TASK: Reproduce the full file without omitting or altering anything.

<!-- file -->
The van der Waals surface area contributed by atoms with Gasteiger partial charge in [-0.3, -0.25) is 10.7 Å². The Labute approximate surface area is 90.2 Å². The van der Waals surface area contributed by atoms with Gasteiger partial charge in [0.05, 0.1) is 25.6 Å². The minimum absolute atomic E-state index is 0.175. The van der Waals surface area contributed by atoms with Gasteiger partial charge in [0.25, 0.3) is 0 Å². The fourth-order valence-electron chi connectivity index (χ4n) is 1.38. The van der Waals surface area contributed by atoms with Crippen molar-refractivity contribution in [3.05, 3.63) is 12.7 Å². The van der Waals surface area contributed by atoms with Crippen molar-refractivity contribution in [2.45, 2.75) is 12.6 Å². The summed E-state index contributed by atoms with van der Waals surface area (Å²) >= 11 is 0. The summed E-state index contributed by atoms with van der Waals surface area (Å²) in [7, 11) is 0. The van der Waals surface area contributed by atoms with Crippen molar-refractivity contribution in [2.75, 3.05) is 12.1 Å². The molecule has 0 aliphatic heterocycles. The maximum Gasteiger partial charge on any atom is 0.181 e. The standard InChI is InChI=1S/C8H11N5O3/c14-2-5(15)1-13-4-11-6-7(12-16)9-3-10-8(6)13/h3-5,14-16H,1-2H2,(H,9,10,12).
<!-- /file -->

The van der Waals surface area contributed by atoms with Gasteiger partial charge in [-0.3, -0.25) is 10.7 Å². The Labute approximate surface area is 90.2 Å². The van der Waals surface area contributed by atoms with Gasteiger partial charge in [0.05, 0.1) is 25.6 Å². The minimum absolute atomic E-state index is 0.175. The van der Waals surface area contributed by atoms with Gasteiger partial charge in [0.25, 0.3) is 0 Å². The fourth-order valence-electron chi connectivity index (χ4n) is 1.38. The van der Waals surface area contributed by atoms with Crippen molar-refractivity contribution in [3.05, 3.63) is 12.7 Å². The van der Waals surface area contributed by atoms with Crippen molar-refractivity contribution in [2.45, 2.75) is 12.6 Å². The summed E-state index contributed by atoms with van der Waals surface area (Å²) >= 11 is 0. The summed E-state index contributed by atoms with van der Waals surface area (Å²) in [7, 11) is 0. The van der Waals surface area contributed by atoms with Crippen molar-refractivity contribution in [2.75, 3.05) is 12.1 Å². The molecule has 0 aliphatic heterocycles. The maximum Gasteiger partial charge on any atom is 0.181 e. The standard InChI is InChI=1S/C8H11N5O3/c14-2-5(15)1-13-4-11-6-7(12-16)9-3-10-8(6)13/h3-5,14-16H,1-2H2,(H,9,10,12).